The trouble in Egypt is the same trouble in Palestine: The government was democratically elected, but once in power, it does not behave in a democratic fashion. We Americans – perhaps the most mature of democratic societies – are quite used to respecting the rights of the minority. From an early age, we tell our friends, “It’s a free country, do what you want,” and, “You are entitled to your opinion, even if it’s wrong,” and, “Hey, that’s not fair!” Hitler was elected as well. In Egypt, Morsi and the Muslim Brotherhood were consolidating power, and providing too few indications that the needs of the middle class are attended. Hammas has taken over in a similar way in Palestine. Government has a responsibility to its people, and when it abdicates this, the electorate gets upset.

Majoritarianism, according to Wikipedia, “asserts that a majority (sometimes categorized by religion, language, social class or some other identifying factor) of the population is entitled to a certain degree of primacy in society, and has the right to make decisions that affect the society.”

We all must hope that the Egyptian army and the new Judge a.k.a. President will return the country to one that recognizes the civil rights of its diverse citizenry, builds domestic operations, and supports economic needs of the middle class. Brazilians think too much money is going towards a Soccer stadium, and not enough to, say education.

And I recall, it was Andrew Jackson who said, “to the victor goes the spoils.” We get some majoritarianism over here too. School prayer is one good example. In 1963, most of the country was Christian (and presumably still is), but the case of Abington School District v. Schempp, school-led prayer was found unconstitutional. Pluralism overshadowed the majority. Some fuddy-duddies are still ticked about that, but it is normal and generally accepted.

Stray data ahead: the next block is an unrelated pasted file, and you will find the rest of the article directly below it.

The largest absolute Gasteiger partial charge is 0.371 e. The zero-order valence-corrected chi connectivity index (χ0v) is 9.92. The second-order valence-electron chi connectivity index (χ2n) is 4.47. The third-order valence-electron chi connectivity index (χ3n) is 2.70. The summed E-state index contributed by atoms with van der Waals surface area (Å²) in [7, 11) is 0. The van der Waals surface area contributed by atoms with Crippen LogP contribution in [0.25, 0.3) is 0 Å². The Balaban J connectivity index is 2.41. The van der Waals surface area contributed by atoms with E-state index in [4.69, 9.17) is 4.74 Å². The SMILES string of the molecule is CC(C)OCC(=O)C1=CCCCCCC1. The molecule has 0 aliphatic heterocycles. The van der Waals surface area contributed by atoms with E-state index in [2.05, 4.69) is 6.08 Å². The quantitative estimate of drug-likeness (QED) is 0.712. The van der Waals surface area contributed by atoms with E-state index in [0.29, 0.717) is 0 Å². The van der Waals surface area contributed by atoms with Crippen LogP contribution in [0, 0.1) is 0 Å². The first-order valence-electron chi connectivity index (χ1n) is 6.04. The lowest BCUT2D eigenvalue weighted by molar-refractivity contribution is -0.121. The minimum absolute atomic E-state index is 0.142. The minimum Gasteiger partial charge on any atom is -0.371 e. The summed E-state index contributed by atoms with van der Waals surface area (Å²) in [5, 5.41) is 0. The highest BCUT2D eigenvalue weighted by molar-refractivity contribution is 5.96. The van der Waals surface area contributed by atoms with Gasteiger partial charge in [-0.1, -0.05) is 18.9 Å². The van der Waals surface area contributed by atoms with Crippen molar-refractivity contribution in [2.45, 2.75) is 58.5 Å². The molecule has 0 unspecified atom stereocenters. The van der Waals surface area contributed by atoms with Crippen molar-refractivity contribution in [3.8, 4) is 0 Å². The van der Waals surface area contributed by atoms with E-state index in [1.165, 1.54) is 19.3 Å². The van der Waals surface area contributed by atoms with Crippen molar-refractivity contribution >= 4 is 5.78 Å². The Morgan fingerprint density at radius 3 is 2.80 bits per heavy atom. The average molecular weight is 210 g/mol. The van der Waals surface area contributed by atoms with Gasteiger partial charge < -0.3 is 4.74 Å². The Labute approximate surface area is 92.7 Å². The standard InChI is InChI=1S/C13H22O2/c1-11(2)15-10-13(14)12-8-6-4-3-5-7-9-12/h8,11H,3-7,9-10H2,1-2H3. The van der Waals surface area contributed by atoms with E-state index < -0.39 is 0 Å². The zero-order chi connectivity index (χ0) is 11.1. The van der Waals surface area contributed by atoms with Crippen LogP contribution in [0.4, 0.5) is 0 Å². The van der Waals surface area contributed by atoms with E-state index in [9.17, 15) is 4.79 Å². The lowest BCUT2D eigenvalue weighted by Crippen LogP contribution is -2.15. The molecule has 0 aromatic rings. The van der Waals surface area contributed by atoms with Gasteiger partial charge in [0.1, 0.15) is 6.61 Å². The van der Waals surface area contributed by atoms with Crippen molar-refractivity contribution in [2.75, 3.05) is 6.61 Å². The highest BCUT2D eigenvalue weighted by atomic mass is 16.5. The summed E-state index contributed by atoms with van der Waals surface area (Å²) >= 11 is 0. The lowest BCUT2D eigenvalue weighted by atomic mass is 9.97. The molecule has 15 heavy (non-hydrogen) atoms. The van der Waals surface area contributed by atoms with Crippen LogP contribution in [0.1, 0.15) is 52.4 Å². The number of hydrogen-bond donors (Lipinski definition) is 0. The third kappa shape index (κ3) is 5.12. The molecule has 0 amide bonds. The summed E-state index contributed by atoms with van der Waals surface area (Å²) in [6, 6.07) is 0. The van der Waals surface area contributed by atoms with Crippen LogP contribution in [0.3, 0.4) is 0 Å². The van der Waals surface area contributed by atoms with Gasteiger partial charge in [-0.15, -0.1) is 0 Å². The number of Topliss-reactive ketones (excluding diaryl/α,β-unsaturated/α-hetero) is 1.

This is the sort of perspective that has improved rights for same sex marriage, too. Certainly, the trend in America has been to increase civil rights. This law in Texas, restricting access to abortion is backwards. Laws restricting voter access are the same. They are the result of majoritarianism. This contradiction to democracy is the result of redistricting accomplished by the Republican majority in the last dozen or so years. Of course all laws in a democracy are initiated by people, voted on by people, and enforced by people. In this sense, “the rule of law” is a paradox.

Anyone gets upset when the government does not seem to be doing what they want. Bradley Manning and Edward Snowden were upset enough to break the law, or at least be indicted for it. Wendy Davis filibustered in Texas. I hear (though believe they are misinformed and disagree) that many people believe Obama is imposing health care reform. Perhaps we live under a tyranny of the corporations and lobbyists.

Tyranny of the majority is not good government. The best indication of good government is its responsiveness to the people. A republic should be more efficient and wiser than a pure democracy (where everyone votes on every issue). When enough people don’t get their way, they have the right to wake up!


About Jim

I've been leading outdoor environmental education in the YMCA since the 1970s. I love teaching nature, history, current events, being a dad, fixing stuff, groups, and general thinking.
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